But, which camera is actually the best of the best? If you could choose any camera brand, which would be the absolute best? The answer is, it’s still a toss-up between a handful of truly incredible cameras, including, in no particular order, the Canon EOS R5, the Fuji GFX100s, the Nikon Z7 II, and the Sony A7R IV. (OK, that was in alphabetical order, actually!)
Honestly, each of these cameras is truly incredible, and if you fear you can’t create amazing landscape images with one of them as well as with another, the problem is probably you, not the camera!
Practically speaking, what do we usually recommend, when people ask us out in the real world? Out of all these incredible cameras, we believe that the Sony A7R IV and the Sony A7R III are just “easy to recommend”, because of their balance of image quality, physical durability, price/value, and maybe even most importantly, lens selection!
In other words, a Sony A7R-series camera is so easy to recommend because whether you’re on a budget and buy a used A7R III and a Tamron or Sigma mirrorless lens, or you’re buying a brand-new Sony A7R IV and the ultra-exotic Sony FE 12-24mm f/2.8 GM, you definitely have the widest range of options to choose from, and an incredible overall value.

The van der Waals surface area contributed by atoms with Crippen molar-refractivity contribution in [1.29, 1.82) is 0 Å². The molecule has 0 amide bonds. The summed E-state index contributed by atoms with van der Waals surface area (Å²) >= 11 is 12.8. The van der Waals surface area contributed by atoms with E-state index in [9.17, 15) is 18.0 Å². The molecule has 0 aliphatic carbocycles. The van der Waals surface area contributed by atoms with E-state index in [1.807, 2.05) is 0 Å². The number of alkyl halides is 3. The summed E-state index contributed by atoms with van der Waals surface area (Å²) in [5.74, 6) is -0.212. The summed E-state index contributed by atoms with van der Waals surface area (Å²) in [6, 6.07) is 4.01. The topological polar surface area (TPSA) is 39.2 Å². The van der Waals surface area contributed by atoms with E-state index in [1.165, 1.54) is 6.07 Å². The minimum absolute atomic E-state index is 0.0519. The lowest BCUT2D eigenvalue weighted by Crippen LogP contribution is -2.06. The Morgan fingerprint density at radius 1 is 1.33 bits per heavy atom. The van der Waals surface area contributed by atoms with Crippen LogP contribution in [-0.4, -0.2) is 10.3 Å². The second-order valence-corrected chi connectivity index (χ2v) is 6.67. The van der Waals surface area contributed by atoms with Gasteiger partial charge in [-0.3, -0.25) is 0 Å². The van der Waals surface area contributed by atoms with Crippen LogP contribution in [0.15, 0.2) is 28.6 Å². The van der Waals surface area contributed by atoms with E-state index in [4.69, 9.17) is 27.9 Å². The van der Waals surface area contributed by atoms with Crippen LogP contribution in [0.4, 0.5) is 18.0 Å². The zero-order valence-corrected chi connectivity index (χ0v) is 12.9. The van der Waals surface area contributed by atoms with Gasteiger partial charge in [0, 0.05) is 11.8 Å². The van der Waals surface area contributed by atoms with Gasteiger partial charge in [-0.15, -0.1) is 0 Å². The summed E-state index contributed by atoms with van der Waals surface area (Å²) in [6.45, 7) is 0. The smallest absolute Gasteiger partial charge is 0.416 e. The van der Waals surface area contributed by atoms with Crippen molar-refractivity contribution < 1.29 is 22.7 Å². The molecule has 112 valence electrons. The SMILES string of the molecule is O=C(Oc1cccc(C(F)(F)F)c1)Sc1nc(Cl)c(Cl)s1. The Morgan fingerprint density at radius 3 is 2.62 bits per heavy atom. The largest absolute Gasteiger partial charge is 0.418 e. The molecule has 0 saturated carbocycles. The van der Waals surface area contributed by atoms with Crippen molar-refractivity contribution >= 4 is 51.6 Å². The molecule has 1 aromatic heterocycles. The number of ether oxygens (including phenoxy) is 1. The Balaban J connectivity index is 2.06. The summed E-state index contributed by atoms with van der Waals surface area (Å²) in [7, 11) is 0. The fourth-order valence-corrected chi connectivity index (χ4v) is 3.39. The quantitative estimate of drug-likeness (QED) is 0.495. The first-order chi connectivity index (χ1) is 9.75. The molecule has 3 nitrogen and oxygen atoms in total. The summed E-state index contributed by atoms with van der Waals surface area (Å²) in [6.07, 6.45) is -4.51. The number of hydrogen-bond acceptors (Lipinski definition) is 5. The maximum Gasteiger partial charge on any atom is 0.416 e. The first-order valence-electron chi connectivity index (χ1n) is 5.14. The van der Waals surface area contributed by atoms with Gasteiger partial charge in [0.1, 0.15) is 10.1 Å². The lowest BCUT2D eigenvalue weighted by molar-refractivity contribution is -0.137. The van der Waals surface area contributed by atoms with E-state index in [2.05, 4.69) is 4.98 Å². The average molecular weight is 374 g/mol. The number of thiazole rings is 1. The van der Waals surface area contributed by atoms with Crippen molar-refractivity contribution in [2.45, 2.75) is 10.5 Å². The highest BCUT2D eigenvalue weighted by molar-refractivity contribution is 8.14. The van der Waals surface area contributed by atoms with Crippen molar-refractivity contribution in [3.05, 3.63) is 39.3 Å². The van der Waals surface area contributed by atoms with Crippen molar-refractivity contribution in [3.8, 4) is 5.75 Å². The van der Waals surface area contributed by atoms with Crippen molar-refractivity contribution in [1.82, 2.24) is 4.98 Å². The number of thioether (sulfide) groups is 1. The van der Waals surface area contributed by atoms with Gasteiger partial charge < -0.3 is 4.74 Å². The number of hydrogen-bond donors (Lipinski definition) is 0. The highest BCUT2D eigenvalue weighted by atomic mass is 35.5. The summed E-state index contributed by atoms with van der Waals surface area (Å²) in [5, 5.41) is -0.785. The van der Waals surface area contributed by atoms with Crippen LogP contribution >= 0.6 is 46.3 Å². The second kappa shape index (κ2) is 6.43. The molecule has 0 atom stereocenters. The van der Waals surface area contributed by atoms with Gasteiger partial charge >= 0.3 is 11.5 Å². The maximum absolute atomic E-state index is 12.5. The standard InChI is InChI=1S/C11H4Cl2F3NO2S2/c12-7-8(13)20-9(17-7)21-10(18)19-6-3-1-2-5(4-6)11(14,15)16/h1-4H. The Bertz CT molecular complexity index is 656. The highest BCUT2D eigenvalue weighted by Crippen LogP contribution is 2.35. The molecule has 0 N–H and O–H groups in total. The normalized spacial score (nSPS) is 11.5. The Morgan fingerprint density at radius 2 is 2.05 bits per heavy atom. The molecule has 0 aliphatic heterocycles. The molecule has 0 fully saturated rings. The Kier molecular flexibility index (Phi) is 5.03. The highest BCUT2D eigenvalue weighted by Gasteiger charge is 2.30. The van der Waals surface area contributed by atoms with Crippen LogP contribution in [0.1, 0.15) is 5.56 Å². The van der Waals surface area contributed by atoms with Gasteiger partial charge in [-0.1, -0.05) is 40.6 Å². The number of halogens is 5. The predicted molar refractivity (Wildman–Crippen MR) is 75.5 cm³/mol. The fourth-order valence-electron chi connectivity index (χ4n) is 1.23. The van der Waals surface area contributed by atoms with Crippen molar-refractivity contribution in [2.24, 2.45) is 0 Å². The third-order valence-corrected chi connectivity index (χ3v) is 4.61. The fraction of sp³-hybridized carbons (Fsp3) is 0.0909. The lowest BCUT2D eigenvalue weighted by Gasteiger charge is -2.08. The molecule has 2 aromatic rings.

But what if you’re thinking of “jumping ship” from another brand? To be honest, the days of this being an obvious choice are over! Nikon and Canon both have very attractive cameras and lenses now, and there’s also some exciting competition from the world of other brands like Fuji, Panasonic, and even Olympus if you want a truly “micro” camera system that is extremely portable yet still capable of beautiful landscape photographs.
With that said, here are our recommendations for those who are only considering a specific brand:
Canon Full-Frame Mirrorless
This one is a no-brainer: Canon hasn’t made very many cameras with more than ~30 megapixels in recent years, and the EOS R5 is their most cutting-edge camera right now, with both an impressive 45 megapixels, plus the dynamic range and other aspects of image quality to to go with it.
Quite simply, the Canon EOS R5 is the camera that finally gives us reason to say, “Sony/Nikon don’t totally own landscape photography anymore!” It really is that good. Pair it with the ultra-sharp Canon RF 15-35mm f/2.8 L IS, (the only full-frame f/2.8 wide-angle lens to go to 15mm and yet still accept 82mm standard filters!) …and you have one of the best landscape kits around.
Nikon Full-Frame Mirrorless